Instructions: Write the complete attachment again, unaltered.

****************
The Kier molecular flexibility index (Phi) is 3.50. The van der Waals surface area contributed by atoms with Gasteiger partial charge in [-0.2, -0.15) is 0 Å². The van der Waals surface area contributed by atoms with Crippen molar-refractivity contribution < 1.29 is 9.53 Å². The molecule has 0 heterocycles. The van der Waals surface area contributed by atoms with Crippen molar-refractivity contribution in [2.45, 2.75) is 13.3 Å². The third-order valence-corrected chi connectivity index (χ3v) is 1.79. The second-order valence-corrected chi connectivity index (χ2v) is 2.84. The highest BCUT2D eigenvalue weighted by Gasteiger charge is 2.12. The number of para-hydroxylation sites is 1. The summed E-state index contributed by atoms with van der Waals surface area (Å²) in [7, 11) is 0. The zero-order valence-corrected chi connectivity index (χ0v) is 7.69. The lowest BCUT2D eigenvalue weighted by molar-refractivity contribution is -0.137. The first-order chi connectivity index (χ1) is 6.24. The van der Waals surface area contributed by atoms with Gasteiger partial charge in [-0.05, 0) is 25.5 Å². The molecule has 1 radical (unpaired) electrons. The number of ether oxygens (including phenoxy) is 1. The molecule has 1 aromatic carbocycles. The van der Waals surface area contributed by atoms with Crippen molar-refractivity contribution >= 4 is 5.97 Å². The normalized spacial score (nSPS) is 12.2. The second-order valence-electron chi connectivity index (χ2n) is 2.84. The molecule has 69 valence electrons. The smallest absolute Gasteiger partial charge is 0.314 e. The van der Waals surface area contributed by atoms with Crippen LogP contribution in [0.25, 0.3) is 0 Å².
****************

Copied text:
The Kier molecular flexibility index (Phi) is 3.50. The van der Waals surface area contributed by atoms with Gasteiger partial charge in [-0.2, -0.15) is 0 Å². The van der Waals surface area contributed by atoms with Crippen molar-refractivity contribution < 1.29 is 9.53 Å². The molecule has 0 heterocycles. The van der Waals surface area contributed by atoms with Crippen molar-refractivity contribution in [2.45, 2.75) is 13.3 Å². The third-order valence-corrected chi connectivity index (χ3v) is 1.79. The second-order valence-corrected chi connectivity index (χ2v) is 2.84. The highest BCUT2D eigenvalue weighted by Gasteiger charge is 2.12. The number of para-hydroxylation sites is 1. The summed E-state index contributed by atoms with van der Waals surface area (Å²) in [7, 11) is 0. The zero-order valence-corrected chi connectivity index (χ0v) is 7.69. The lowest BCUT2D eigenvalue weighted by molar-refractivity contribution is -0.137. The first-order chi connectivity index (χ1) is 6.24. The van der Waals surface area contributed by atoms with Gasteiger partial charge in [-0.05, 0) is 25.5 Å². The molecule has 1 radical (unpaired) electrons. The number of ether oxygens (including phenoxy) is 1. The molecule has 1 aromatic carbocycles. The van der Waals surface area contributed by atoms with Crippen molar-refractivity contribution >= 4 is 5.97 Å². The normalized spacial score (nSPS) is 12.2. The second-order valence-electron chi connectivity index (χ2n) is 2.84. The molecule has 69 valence electrons. The smallest absolute Gasteiger partial charge is 0.314 e. The van der Waals surface area contributed by atoms with Crippen LogP contribution in [0.25, 0.3) is 0 Å².